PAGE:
Published in The Jerusalem Post on October 10, 1999
Ever heard of a ‘yeshivashram’? Combining yeshiva studies and Far East-style ashram living, it is the newest invention in contemporary Israeli religious spiritualism. Believe it or not, two ‘yeshivashrams’ have opened their doors recently.
What does this say about the tenor of our generation? It points to a new awakening among today’s traditional youth; a search for authentic religious experience that goes beyond scrupulous adherence to the minutiae of halacha that is the hallmark of mainstream Orthodoxy.
No-one, including the leading rabbis of our day, yet knows exactly how to relate to this phenomenon. But all know that it can’t be ignored. Behind the move to mysticism, Carlebach-style Chassidism, autonomous pietism and an explosion of artistry, cinema and literature created and sought after by Orthodox Jews – lies a deep-rooted disquiet both with modern, technological society and with conventional, conformist Orthodox practice.
All of this poses a great dilemma – and holds great opportunity – for the so-called Modern Orthodox or Religious Zionist community, and the debate is underway. Some 500 ‘moderate’ Religious Zionists gathered last week at the “Third Lavi Conference” in Jerusalem to take just such an introspective look at the way they worship God in the modern age.
One year ago, this same group of Orthodox thinkers, young rabbis, religious kibbutzniks and other activists climbed the ramparts to wave the banner of revolution in the status of women and in religious-secular relations. Those revolutions are still underway and gaining strength with every passing day.
Now, the focus is turning inwards, to reorder priorities in religious worship and in lifestyle. Conference participants discussed how to study Talmud differently than previous generations, and how to draw values and social mores from the Bible, even though these values are not codified in halacha. They discussed the limits on autonomous reinterpretation of holy texts, as opposed to the traditional search for ‘original intent’ of the prophets.
They discussed leisure and the pursuit of leisure – its legitimacy in the face of the prohibition not to engage in ‘bitul Torah’, the wasting of time that could otherwise have been invested in learning Torah. They discussed how to make theatre-going, movie-watching, and music-making into kosher, valuable religious experiences.
A great deal of the heated discussions were devoted to danger. Rabbi Aharon Lichtenstein came to warn of spiritual shallowness in religious practice; Rabbi Yisrael Rosen to passionately caution against the seeping secularization that threatens the Orthodox community. Rosen’s sad remedy: circle the wagons, hareidi-style, to avoid the destructive influence of the ‘outside’ world. Let the kids do art and travel Africa within our own, closed circles and separate frameworks, he said.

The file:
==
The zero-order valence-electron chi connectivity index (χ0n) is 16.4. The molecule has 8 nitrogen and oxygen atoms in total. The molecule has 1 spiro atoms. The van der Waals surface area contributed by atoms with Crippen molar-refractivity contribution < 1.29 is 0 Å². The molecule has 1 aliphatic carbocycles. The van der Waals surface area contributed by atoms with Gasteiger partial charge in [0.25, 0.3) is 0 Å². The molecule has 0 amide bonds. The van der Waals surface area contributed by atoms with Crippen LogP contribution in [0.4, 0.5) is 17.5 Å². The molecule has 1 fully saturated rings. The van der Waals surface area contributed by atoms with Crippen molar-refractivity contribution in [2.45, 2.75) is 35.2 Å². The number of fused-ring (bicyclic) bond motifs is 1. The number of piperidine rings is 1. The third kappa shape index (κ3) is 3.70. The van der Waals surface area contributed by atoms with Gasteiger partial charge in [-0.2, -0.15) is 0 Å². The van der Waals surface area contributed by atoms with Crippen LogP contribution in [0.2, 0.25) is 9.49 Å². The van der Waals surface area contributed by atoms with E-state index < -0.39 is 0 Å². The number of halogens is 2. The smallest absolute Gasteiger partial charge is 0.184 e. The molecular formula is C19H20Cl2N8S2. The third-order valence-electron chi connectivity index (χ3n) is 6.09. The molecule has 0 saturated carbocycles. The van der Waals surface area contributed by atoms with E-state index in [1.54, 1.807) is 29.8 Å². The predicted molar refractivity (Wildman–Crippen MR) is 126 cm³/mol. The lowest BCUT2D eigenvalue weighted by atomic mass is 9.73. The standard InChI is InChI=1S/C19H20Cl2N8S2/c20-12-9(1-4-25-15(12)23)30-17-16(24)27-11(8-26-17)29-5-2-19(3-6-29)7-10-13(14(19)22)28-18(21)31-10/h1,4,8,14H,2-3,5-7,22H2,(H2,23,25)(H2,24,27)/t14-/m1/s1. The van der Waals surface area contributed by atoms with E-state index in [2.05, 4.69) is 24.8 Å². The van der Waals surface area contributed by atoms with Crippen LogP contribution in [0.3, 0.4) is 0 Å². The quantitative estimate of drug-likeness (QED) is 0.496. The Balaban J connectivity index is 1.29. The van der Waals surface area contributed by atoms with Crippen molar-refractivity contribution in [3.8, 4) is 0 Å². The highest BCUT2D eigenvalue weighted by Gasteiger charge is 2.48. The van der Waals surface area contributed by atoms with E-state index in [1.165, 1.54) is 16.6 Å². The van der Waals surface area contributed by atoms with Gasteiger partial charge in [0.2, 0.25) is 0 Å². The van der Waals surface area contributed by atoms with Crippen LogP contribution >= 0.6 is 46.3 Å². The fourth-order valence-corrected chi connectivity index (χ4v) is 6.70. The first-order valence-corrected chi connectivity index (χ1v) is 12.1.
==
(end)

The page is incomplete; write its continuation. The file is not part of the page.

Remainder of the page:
But there were also those, the majority, who saw the greatest danger in religious conservatism; in failing to change and to redefine tradition in order to make Orthodoxy relevant to the modern, sophisticated Jew. “It is a tragic mistake to hold the entire community hostage to yeshiva standards of piety and asceticism”, argued Rabbi Beni Lau, a rising young star and kibbutz rabbi (and Chief Rabbi Lau’s nephew). “A great deal of authentic religiosity is out there in the community, outside yeshiva walls, seeking channels of expression in artistic, cultural, community and professional life”.
“The religious message of the prophets – social justice, economic fair play, integrity in public life and more – is getting lost in the inordinate focus on religious ritual and halachic detail”, said the thoughtful young Rabbi Yuval Sirlow in his keynote opening address. “We have to return to teaching morality and honesty as much as we teach matza and mezuza. Only then can we demonstrate that religion offers solutions for the violence, corruption and alienation that plagues our society”.
Does this sound Reform? It sure does. ‘Social justice’ is what the Reform Movement reduced Judaism to, after discarding 3,000 years of Jewish tradition, law and doctrine.
And herein lies the dilemma. Orthodox rabbis have been reticent to tinker creatively with the balances, emphases and yearnings within tradition for fear of being labeled ‘Reform’. It takes courage and wisdom to do so anyway, without going too far out on a limb at too reckless a pace – a limb that could break off from the tree whose roots run deep.
The Lavi movement is cautiously seeking a way forward, articulating and legitimizing new models of Orthodox religious experience, without building any Golden Calves. It is taking on the challenge of exploring how Jewish ethics and Talmudic norms can be made relevant to a high-tech-driven world of consumerism, infinite communications and unlimited freedoms.
Unfortunately, the broad rabbinic minds of community-wide authority willing and capable of leading this evolutionary process just aren’t yet at hand. Perhaps twenty or thirty years hence, the young rabbis of today will be in a position to do so – having been sensitized by the ‘Lavi’ discussions, may they continue and prosper.